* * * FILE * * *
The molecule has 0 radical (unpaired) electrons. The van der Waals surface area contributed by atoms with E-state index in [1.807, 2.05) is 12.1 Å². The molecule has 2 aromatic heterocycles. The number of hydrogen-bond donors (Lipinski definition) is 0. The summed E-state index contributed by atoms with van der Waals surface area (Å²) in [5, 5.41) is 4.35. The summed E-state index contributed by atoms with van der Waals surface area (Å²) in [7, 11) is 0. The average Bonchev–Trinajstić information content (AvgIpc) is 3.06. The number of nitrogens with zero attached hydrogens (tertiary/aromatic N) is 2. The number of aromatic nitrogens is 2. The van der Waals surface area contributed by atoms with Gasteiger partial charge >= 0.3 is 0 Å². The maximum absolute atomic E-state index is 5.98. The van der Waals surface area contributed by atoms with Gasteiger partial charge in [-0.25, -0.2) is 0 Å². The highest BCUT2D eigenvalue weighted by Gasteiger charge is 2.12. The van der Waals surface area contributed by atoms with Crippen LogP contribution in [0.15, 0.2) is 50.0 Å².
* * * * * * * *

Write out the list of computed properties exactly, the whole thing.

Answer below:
The molecule has 0 radical (unpaired) electrons. The van der Waals surface area contributed by atoms with E-state index in [1.807, 2.05) is 12.1 Å². The molecule has 2 aromatic heterocycles. The number of hydrogen-bond donors (Lipinski definition) is 0. The summed E-state index contributed by atoms with van der Waals surface area (Å²) in [5, 5.41) is 4.35. The summed E-state index contributed by atoms with van der Waals surface area (Å²) in [7, 11) is 0. The average Bonchev–Trinajstić information content (AvgIpc) is 3.06. The number of nitrogens with zero attached hydrogens (tertiary/aromatic N) is 2. The number of aromatic nitrogens is 2. The van der Waals surface area contributed by atoms with Gasteiger partial charge >= 0.3 is 0 Å². The maximum absolute atomic E-state index is 5.98. The van der Waals surface area contributed by atoms with Gasteiger partial charge in [-0.25, -0.2) is 0 Å². The highest BCUT2D eigenvalue weighted by Gasteiger charge is 2.12. The van der Waals surface area contributed by atoms with Crippen LogP contribution in [0.15, 0.2) is 50.0 Å².